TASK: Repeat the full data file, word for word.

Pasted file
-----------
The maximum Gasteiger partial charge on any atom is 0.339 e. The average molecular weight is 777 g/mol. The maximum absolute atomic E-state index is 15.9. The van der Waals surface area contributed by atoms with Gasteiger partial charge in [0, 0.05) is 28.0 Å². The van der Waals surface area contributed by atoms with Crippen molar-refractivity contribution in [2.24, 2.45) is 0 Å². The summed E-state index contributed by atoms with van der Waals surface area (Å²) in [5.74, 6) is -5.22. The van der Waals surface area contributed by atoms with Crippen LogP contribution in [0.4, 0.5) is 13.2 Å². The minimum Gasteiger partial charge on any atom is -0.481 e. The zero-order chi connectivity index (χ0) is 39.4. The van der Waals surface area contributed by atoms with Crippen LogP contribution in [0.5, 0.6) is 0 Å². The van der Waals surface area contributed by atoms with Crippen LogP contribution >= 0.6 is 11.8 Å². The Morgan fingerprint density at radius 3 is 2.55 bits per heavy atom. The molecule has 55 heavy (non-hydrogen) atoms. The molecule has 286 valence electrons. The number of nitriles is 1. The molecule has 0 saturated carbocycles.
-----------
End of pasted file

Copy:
The maximum Gasteiger partial charge on any atom is 0.339 e. The average molecular weight is 777 g/mol. The maximum absolute atomic E-state index is 15.9. The van der Waals surface area contributed by atoms with Gasteiger partial charge in [0, 0.05) is 28.0 Å². The van der Waals surface area contributed by atoms with Crippen molar-refractivity contribution in [2.24, 2.45) is 0 Å². The summed E-state index contributed by atoms with van der Waals surface area (Å²) in [5.74, 6) is -5.22. The van der Waals surface area contributed by atoms with Crippen LogP contribution in [0.4, 0.5) is 13.2 Å². The minimum Gasteiger partial charge on any atom is -0.481 e. The zero-order chi connectivity index (χ0) is 39.4. The van der Waals surface area contributed by atoms with Crippen LogP contribution in [0.5, 0.6) is 0 Å². The van der Waals surface area contributed by atoms with Crippen LogP contribution >= 0.6 is 11.8 Å². The Morgan fingerprint density at radius 3 is 2.55 bits per heavy atom. The molecule has 55 heavy (non-hydrogen) atoms. The molecule has 286 valence electrons. The number of nitriles is 1. The molecule has 0 saturated carbocycles.